Asked about how they handled conceded putts, Graham said, "He's better at receiving than giving."
In addition to having the ring of truth to it, Graham's comment about their gimme putts is funny. Still, the senator's claimed score for Trump is patently unbelievable to many golfers. A score of 84 would seem plausible. Trump is a good golfer. But a 73, from a 71-year-old who plays often for a president but infrequently for a low-handicap golfer? Unlikely, to say the least. As a rough comparison, the Hall of Fame golfer Hale Irwin, who turned 72 in June, has a scoring average of just over 73 in the seven Champions tour events he has played this year, with an average drive of just under 250 yards. Graham said Trump's average drive was around 250 yards.
In the aftermath of his tweet, some thought Graham, who has often feuded with the president, might be attempting parody-by-Twitter, mocking the score of 38 once claimed by Kim Jong-Il, father of North Korea's current Brilliant Comrade, on a full-length par-72 course. But Graham made it clear that he was not working in satire.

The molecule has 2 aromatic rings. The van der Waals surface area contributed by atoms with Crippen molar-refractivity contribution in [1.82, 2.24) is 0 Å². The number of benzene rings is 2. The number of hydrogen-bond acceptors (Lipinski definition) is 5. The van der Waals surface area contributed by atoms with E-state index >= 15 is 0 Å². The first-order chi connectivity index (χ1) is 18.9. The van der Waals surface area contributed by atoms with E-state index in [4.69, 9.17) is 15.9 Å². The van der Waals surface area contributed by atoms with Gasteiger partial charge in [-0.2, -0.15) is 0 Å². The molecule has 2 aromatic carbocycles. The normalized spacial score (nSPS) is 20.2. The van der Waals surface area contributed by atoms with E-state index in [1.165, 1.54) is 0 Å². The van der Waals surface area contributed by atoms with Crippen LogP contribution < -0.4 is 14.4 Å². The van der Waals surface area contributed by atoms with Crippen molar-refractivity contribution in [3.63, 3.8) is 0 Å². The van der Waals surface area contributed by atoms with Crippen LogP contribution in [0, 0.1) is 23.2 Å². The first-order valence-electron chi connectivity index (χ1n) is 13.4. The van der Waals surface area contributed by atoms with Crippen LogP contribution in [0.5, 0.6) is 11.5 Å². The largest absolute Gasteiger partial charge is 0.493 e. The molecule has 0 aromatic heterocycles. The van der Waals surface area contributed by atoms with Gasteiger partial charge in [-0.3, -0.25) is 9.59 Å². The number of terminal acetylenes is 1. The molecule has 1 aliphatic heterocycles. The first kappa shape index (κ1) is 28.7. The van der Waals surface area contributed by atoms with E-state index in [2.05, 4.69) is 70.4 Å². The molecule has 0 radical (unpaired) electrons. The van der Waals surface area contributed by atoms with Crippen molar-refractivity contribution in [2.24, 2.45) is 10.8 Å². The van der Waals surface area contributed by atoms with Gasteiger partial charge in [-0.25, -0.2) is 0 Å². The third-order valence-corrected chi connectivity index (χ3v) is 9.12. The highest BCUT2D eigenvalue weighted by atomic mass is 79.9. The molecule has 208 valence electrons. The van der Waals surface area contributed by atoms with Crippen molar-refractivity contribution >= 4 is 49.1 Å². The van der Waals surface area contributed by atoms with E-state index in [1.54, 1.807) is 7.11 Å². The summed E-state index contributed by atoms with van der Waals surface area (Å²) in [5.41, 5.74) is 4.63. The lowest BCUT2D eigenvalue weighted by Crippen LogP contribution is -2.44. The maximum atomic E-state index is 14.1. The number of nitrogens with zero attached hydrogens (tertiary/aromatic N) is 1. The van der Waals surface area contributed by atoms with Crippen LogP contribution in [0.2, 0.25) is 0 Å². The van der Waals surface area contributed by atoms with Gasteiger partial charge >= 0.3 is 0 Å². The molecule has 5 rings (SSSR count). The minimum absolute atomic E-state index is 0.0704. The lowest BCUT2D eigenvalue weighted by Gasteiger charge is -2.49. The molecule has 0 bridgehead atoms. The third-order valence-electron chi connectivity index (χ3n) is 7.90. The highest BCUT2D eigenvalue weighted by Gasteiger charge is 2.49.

"On the front nine, he shot even par," Graham said. "I shot a 41, which is good for me. He hit almost every fairway. He had seven Hogans, driving it on the fairway, hitting it on the green. On the back nine, he was one over, two over at the most. He had one birdie on the back, and just really hit the ball well. On the front, he made four 10- to 12-footers for par. That's what got him to shoot even-par on the front. He missed a four-foot birdie putt. He could easily have been one under."